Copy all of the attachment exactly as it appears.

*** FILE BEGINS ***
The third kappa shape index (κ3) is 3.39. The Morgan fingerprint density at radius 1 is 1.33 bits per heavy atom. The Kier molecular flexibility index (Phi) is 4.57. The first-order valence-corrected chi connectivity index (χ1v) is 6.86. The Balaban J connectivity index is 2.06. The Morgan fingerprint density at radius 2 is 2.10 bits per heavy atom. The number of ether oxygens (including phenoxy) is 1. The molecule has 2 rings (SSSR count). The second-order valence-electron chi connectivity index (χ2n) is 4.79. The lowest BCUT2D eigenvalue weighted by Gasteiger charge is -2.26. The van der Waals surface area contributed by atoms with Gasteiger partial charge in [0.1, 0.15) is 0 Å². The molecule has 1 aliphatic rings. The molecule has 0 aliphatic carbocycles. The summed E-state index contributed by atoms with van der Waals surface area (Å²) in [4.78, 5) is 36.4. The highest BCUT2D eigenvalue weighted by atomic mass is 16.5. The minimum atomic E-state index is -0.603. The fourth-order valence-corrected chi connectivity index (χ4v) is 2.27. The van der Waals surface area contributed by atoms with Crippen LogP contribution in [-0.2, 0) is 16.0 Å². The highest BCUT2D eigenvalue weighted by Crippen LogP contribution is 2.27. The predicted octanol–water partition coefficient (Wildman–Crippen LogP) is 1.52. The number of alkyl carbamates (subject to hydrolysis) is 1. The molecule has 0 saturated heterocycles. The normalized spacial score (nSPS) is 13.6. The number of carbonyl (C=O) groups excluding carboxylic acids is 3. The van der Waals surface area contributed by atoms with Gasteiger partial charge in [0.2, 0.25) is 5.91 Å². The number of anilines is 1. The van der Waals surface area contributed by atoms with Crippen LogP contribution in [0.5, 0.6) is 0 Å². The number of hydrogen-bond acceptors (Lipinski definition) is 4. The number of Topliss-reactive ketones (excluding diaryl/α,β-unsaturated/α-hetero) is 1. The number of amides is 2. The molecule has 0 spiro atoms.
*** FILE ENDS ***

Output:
The third kappa shape index (κ3) is 3.39. The Morgan fingerprint density at radius 1 is 1.33 bits per heavy atom. The Kier molecular flexibility index (Phi) is 4.57. The first-order valence-corrected chi connectivity index (χ1v) is 6.86. The Balaban J connectivity index is 2.06. The Morgan fingerprint density at radius 2 is 2.10 bits per heavy atom. The number of ether oxygens (including phenoxy) is 1. The molecule has 2 rings (SSSR count). The second-order valence-electron chi connectivity index (χ2n) is 4.79. The lowest BCUT2D eigenvalue weighted by Gasteiger charge is -2.26. The van der Waals surface area contributed by atoms with Gasteiger partial charge in [0.1, 0.15) is 0 Å². The molecule has 1 aliphatic rings. The molecule has 0 aliphatic carbocycles. The summed E-state index contributed by atoms with van der Waals surface area (Å²) in [4.78, 5) is 36.4. The highest BCUT2D eigenvalue weighted by atomic mass is 16.5. The minimum atomic E-state index is -0.603. The fourth-order valence-corrected chi connectivity index (χ4v) is 2.27. The van der Waals surface area contributed by atoms with Crippen LogP contribution in [-0.2, 0) is 16.0 Å². The highest BCUT2D eigenvalue weighted by Crippen LogP contribution is 2.27. The predicted octanol–water partition coefficient (Wildman–Crippen LogP) is 1.52. The number of alkyl carbamates (subject to hydrolysis) is 1. The molecule has 0 saturated heterocycles. The normalized spacial score (nSPS) is 13.6. The number of carbonyl (C=O) groups excluding carboxylic acids is 3. The van der Waals surface area contributed by atoms with Gasteiger partial charge in [0.2, 0.25) is 5.91 Å². The number of anilines is 1. The van der Waals surface area contributed by atoms with Crippen LogP contribution in [0.5, 0.6) is 0 Å². The number of hydrogen-bond acceptors (Lipinski definition) is 4. The number of Topliss-reactive ketones (excluding diaryl/α,β-unsaturated/α-hetero) is 1. The number of amides is 2. The molecule has 0 spiro atoms.